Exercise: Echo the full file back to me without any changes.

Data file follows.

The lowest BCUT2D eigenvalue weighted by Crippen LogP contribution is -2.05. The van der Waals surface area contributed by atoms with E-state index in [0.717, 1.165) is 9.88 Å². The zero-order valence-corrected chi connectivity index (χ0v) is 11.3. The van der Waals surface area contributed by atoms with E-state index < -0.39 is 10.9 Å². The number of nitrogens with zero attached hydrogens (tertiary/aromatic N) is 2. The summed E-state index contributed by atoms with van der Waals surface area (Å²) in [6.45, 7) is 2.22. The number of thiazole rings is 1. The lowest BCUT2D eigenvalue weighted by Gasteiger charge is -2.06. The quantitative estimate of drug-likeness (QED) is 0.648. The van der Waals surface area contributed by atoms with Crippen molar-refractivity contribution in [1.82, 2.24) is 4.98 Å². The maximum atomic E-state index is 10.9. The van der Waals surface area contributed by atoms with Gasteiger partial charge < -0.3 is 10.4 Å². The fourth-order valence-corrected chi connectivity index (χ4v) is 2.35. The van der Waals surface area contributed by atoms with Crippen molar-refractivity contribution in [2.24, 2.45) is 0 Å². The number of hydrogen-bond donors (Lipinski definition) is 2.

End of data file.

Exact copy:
The lowest BCUT2D eigenvalue weighted by Crippen LogP contribution is -2.05. The van der Waals surface area contributed by atoms with E-state index in [0.717, 1.165) is 9.88 Å². The zero-order valence-corrected chi connectivity index (χ0v) is 11.3. The van der Waals surface area contributed by atoms with E-state index < -0.39 is 10.9 Å². The number of nitrogens with zero attached hydrogens (tertiary/aromatic N) is 2. The summed E-state index contributed by atoms with van der Waals surface area (Å²) in [6.45, 7) is 2.22. The number of thiazole rings is 1. The lowest BCUT2D eigenvalue weighted by Gasteiger charge is -2.06. The quantitative estimate of drug-likeness (QED) is 0.648. The van der Waals surface area contributed by atoms with Crippen molar-refractivity contribution in [1.82, 2.24) is 4.98 Å². The maximum atomic E-state index is 10.9. The van der Waals surface area contributed by atoms with Gasteiger partial charge < -0.3 is 10.4 Å². The fourth-order valence-corrected chi connectivity index (χ4v) is 2.35. The van der Waals surface area contributed by atoms with Crippen molar-refractivity contribution in [2.24, 2.45) is 0 Å². The number of hydrogen-bond donors (Lipinski definition) is 2.